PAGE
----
Sunday, March 19, 2017

Renewable Energy - Physics vs Economics

Subtitle: The Physics is Inescapable - But Economics Matters Most

A question posed on WUWT today, "Why is it that people who shout “It’s simple physics” about global warming immediately shout “It doesn’t matter about the physics” when it comes to renewable energy?"

My reply:

The physics always matters, it cannot be overcome. However, renewable energy is all about the economics, which are improving rapidly year over year. Wind power in the US is now profitable at US $0.043 per kWh, of which $0.02 is paid by the utility, and $0.023 is by the government as a tax credit. Note: the wind power producer must have profits from somewhere to take advantage of the tax credit. The proof of this (profitability) is the rapid growth of wind power installations in the US, both onshore and now offshore.

Solar PV at grid-scale is not far behind.

From the US Dept of Energy, “2015 Wind Technologies Market Report”: link is here.  

o Installed cost in the windy Great Plains is $1,640 / kW, continuing the downward trend of the past several years.

o Also, wind power is sold at very low prices under a Purchase Power Agreement, for $20 / MWh. The federal tax credit continues at $23 per MWh.

o Finally, capacity factors for 2015 are higher than ever, at 41.2 percent among projects built in 2014.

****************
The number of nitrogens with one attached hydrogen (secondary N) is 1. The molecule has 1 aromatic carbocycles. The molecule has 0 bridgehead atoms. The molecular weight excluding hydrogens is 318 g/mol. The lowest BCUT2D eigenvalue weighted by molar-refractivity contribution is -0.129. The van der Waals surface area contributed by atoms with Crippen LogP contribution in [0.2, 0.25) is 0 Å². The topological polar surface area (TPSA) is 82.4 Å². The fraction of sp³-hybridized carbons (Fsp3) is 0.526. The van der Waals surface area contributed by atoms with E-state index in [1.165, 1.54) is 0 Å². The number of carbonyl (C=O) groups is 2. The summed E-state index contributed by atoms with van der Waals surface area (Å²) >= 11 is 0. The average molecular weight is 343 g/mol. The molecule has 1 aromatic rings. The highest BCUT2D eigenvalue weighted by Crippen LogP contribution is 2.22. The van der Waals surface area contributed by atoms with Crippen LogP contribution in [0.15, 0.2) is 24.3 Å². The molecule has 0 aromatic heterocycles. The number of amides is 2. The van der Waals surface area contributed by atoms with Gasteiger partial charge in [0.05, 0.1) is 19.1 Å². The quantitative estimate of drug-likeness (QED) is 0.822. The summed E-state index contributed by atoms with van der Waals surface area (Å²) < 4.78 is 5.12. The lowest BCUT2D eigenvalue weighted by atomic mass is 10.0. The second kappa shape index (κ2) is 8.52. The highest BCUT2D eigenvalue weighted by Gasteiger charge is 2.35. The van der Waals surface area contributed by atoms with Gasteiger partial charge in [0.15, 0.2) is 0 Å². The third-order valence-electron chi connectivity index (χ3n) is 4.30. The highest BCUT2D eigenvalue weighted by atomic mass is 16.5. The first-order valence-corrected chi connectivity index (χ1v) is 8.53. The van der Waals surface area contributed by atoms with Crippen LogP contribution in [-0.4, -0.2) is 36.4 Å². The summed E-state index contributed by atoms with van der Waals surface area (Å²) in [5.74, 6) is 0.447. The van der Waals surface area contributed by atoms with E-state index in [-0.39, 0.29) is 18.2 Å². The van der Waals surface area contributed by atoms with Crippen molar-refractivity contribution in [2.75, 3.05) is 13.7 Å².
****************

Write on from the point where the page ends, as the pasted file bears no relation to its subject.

More about renewable economics: California residential prices have not increased due to renewable power installations and production. Wind is a minor player in California, with almost all the available sites already built out. Solar PV has substantial future growth potential.

Installed generating capacity in California is about 70,000 MW, of which 40 percent is renewable (24 percent solar, wind, geothermal, biomass, and 12 percent large hydroelectric). We don’t have grid instabilities, nor blackouts, nor huge price increases from renewables. On an annual basis, total kWh supplied to the grid by renewables in 2016 was approximately 27 percent (excluding large hydroelectric). Large hydroelectric supplied approximately 5-6 percent in a drought year. In average rainfall years, large hydroelectric contributes 15 percent.

Now that the California drought is over, 2017 is expected to have 45 percent combined renewables plus large hydroelectric power (approximately 30 percent solar, wind, etc, and 15 percent large hydroelectric.)

Roger E. Sowell, Esq.
Marina del Rey, California
copyright (c) 2017 by Roger Sowell - all rights reserved

Topics and general links:

Nuclear Power
Climate  and here
Fresh  and here
Free Speech.................... here

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